It's not easy being an ogre, but Shrek finds it doubly difficult for an ogre like himself to fill in for a king when his father-in-law King Harold of Far, Far Away falls ill in this third Shrek movie. Shrek's attempts to fulfill his kingly duties play like a blooper reel, with boat christenings and knighting ceremonies gone terribly wrong, and to say that Shrek (Mike Myers) is insecure about his new role is a gross understatement. When King Harold (John Cleese) passes away, Shrek sets out with Donkey (Eddie Murphy) and Puss-in-Boots (Antonio Banderas) to find Arthur (Justin Timberlake), the only heir in line for the throne besides himself. Just as Shrek sets sail to find Artie (as Arthur is more commonly known), Fiona (Cameron Diaz) shocks Shrek with the news that she's pregnant. Soon after, Prince Charming (Rupert Everett) sends Captain Hook (Ian McShane) in pursuit of Shrek and imprisons Fiona and her fellow Princesses as part of his plan to install himself as King of Far, Far Away. Shrek finds an awkward Artie jousting with his high school classmate Lancelot (John Krasinski) and, while Artie is certainly no picture of kingliness, Shrek is determined to drag him back to Far, Far Away to assume the throne. Mishaps and comedy abound, including a spell gone wrong that locks Donkey and Puss-in-Boots inside one another's bodies. While Fiona and the other Princesses prove they're anything but helpless women, Artie and Shrek battle their own fears of inadequacy in a struggle to discover their own self-worth. In the end, Shrek, Artie, and Fiona each learn a lot about their individual strengths and what truly makes each of them happy. Of course, it's the pervasive humor and wit that make Shrek the Third so side-splittingly appealing. Rated PG for some crude and suggestive humor, but appropriate for most families with children ages 6 and older. --Tami Horiuchi
Shrek Forever After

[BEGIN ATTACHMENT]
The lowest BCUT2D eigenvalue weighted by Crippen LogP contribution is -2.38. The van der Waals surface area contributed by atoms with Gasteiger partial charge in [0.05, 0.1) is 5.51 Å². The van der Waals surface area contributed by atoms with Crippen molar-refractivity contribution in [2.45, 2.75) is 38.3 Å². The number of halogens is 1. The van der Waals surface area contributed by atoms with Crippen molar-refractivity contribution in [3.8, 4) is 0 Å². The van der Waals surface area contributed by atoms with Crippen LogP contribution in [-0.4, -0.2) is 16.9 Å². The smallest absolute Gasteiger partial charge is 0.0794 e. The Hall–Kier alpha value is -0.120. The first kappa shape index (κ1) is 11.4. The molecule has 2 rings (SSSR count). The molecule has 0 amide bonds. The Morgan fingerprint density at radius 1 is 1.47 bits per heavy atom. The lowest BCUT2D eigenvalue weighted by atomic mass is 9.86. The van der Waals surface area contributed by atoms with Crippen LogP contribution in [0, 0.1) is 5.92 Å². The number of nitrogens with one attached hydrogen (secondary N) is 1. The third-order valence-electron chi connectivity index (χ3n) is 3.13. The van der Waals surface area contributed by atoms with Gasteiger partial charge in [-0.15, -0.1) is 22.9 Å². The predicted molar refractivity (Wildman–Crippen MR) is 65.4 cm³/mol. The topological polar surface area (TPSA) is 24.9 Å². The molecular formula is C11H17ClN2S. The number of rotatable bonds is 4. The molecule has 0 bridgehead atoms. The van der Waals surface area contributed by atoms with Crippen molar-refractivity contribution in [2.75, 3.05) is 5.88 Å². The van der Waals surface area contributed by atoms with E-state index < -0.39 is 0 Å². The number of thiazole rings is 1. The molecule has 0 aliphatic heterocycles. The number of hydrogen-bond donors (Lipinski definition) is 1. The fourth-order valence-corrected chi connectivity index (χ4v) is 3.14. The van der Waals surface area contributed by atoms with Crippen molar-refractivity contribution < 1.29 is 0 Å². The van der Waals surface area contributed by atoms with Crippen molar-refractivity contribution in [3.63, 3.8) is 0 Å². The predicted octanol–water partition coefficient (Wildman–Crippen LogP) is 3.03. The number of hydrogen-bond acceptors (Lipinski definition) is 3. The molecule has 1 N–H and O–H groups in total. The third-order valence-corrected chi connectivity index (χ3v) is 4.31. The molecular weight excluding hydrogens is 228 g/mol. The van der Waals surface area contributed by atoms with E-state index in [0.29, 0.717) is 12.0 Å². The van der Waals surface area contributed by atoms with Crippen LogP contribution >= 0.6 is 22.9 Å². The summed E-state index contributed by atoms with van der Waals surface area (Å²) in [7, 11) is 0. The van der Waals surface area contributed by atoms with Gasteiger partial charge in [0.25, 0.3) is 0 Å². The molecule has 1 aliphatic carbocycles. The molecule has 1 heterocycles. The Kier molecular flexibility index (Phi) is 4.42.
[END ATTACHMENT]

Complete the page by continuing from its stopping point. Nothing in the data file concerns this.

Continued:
Shrek Forever After delivers laughs, life lessons, and a striking picture of the realities of parenthood in this surprisingly good, fourth Shrek film. Like the original film, this fractured fairytale works because of the humor--it pokes fun at the whole fairytale genre on a multitude of intellectual levels while simultaneously offering visual humor that's appealing to all ages. After a frantic flip through a tongue-in-cheek fairytale book of the first three Shrek films, the scene opens on a beaming Shrek and Fiona as they awaken to a chorus of their noisy children standing at the foot of the bed, and it follows them through a typically hectic day of feeding, diapering, and caring for their children until they collapse into a satisfied heap at the end of the day. One of the funniest bits in the film, at least for adults, is how this scene repeats, faster and faster and in smaller and smaller excerpts, until Shrek's look of bliss slowly turns into a pained, midlife-crisis expression that screams "Help me, I'm trapped in this domestic purgatory and there's no escape in sight." As in any good fairytale, the protagonist's chance for escape comes in the form of a deal with the devil, in this case Rumpelstiltskin. Following in the footsteps of the classic film It's a Wonderful Life, Shrek is granted the opportunity to spend a day in an alternate reality in which he is the independent, terrifying ogre he once was. Of course, the deal carries some very serious, unintended consequences, and Shrek's day of freedom may just cost him Fiona, the children, and even his very existence. Mike Meyers and Cameron Diaz are once again stellar as the voices of Shrek and Fiona; Antonio Banderas is still all swagger despite Puss-in-Boots' now-portly figure and thoroughly domesticated ways; Eddie Murphy remains just as hilarious as in the first film as Donkey, who in this story doesn't recognize Shrek and can't fathom the possibility of a donkey and an ogre becoming friends; and Walt Dohrn is an extremely effective newcomer as the voice of Rumpelstiltskin. Other key players are the Pied Piper, with his new, tricked-out flute; a mob of broom-riding, jack-o'-lantern-throwing witches; an overgrown white goose; and a whole resistance movement of ogres under the command of a most unexpected leader. The battles are fierce and the lesson powerful: learn to appreciate what you've got. While 3-D digital is always nice, most viewers will completely forget that the film is in 3-D after the initial scene, and it will view just as well in the traditional format. (Rated PG, but appropriate for most ages 6 and older) --Tami Horiuchi